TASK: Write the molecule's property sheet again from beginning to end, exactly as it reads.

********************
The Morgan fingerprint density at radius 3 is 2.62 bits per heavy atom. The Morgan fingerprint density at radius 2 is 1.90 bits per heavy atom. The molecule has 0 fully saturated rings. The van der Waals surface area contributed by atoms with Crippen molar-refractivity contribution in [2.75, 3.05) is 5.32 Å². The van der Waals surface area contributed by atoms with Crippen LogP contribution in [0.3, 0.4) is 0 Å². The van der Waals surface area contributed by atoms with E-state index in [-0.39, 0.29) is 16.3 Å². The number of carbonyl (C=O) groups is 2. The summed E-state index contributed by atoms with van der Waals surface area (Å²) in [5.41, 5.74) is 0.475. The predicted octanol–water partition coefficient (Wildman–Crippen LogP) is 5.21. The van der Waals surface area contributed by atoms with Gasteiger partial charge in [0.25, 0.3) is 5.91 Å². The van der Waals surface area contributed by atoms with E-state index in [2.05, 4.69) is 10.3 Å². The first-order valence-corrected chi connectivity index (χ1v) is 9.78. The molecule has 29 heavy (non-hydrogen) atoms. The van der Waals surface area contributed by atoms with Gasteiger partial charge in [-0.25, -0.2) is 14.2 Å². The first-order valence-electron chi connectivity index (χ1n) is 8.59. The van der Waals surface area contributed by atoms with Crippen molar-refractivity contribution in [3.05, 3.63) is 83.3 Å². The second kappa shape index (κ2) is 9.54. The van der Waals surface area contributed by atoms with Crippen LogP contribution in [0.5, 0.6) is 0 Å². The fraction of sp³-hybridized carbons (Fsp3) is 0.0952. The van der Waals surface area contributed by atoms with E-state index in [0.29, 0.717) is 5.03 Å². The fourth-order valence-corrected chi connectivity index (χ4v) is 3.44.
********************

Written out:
The Morgan fingerprint density at radius 3 is 2.62 bits per heavy atom. The Morgan fingerprint density at radius 2 is 1.90 bits per heavy atom. The molecule has 0 fully saturated rings. The van der Waals surface area contributed by atoms with Crippen molar-refractivity contribution in [2.75, 3.05) is 5.32 Å². The van der Waals surface area contributed by atoms with Crippen LogP contribution in [0.3, 0.4) is 0 Å². The van der Waals surface area contributed by atoms with E-state index in [-0.39, 0.29) is 16.3 Å². The number of carbonyl (C=O) groups is 2. The summed E-state index contributed by atoms with van der Waals surface area (Å²) in [5.41, 5.74) is 0.475. The predicted octanol–water partition coefficient (Wildman–Crippen LogP) is 5.21. The van der Waals surface area contributed by atoms with Gasteiger partial charge in [0.25, 0.3) is 5.91 Å². The van der Waals surface area contributed by atoms with E-state index in [2.05, 4.69) is 10.3 Å². The first-order valence-corrected chi connectivity index (χ1v) is 9.78. The molecule has 29 heavy (non-hydrogen) atoms. The van der Waals surface area contributed by atoms with Gasteiger partial charge in [-0.25, -0.2) is 14.2 Å². The first-order valence-electron chi connectivity index (χ1n) is 8.59. The van der Waals surface area contributed by atoms with Crippen molar-refractivity contribution in [3.05, 3.63) is 83.3 Å². The second kappa shape index (κ2) is 9.54. The van der Waals surface area contributed by atoms with Crippen LogP contribution in [0.5, 0.6) is 0 Å². The fraction of sp³-hybridized carbons (Fsp3) is 0.0952. The van der Waals surface area contributed by atoms with E-state index in [0.29, 0.717) is 5.03 Å². The fourth-order valence-corrected chi connectivity index (χ4v) is 3.44.